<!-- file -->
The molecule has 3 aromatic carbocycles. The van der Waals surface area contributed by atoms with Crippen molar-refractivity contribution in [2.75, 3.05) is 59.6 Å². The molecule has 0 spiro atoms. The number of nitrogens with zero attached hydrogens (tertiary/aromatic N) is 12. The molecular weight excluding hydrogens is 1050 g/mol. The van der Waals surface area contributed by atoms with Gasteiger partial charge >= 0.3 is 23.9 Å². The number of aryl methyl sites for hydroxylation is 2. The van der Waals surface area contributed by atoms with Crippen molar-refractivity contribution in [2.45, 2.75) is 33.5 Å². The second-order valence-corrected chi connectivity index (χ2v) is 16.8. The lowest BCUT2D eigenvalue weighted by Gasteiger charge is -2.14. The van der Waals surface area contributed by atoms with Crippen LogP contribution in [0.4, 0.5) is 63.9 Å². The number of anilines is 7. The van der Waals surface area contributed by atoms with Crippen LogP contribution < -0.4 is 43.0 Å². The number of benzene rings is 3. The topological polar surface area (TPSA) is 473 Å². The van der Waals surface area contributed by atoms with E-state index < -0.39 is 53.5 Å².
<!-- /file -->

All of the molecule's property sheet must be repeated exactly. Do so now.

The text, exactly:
The molecule has 3 aromatic carbocycles. The van der Waals surface area contributed by atoms with Crippen molar-refractivity contribution in [2.75, 3.05) is 59.6 Å². The molecule has 0 spiro atoms. The number of nitrogens with zero attached hydrogens (tertiary/aromatic N) is 12. The molecular weight excluding hydrogens is 1050 g/mol. The van der Waals surface area contributed by atoms with Gasteiger partial charge >= 0.3 is 23.9 Å². The number of aryl methyl sites for hydroxylation is 2. The van der Waals surface area contributed by atoms with Crippen molar-refractivity contribution in [2.45, 2.75) is 33.5 Å². The second-order valence-corrected chi connectivity index (χ2v) is 16.8. The lowest BCUT2D eigenvalue weighted by Gasteiger charge is -2.14. The van der Waals surface area contributed by atoms with Crippen LogP contribution in [0.4, 0.5) is 63.9 Å². The number of anilines is 7. The van der Waals surface area contributed by atoms with Crippen LogP contribution < -0.4 is 43.0 Å². The number of benzene rings is 3. The topological polar surface area (TPSA) is 473 Å². The van der Waals surface area contributed by atoms with E-state index < -0.39 is 53.5 Å².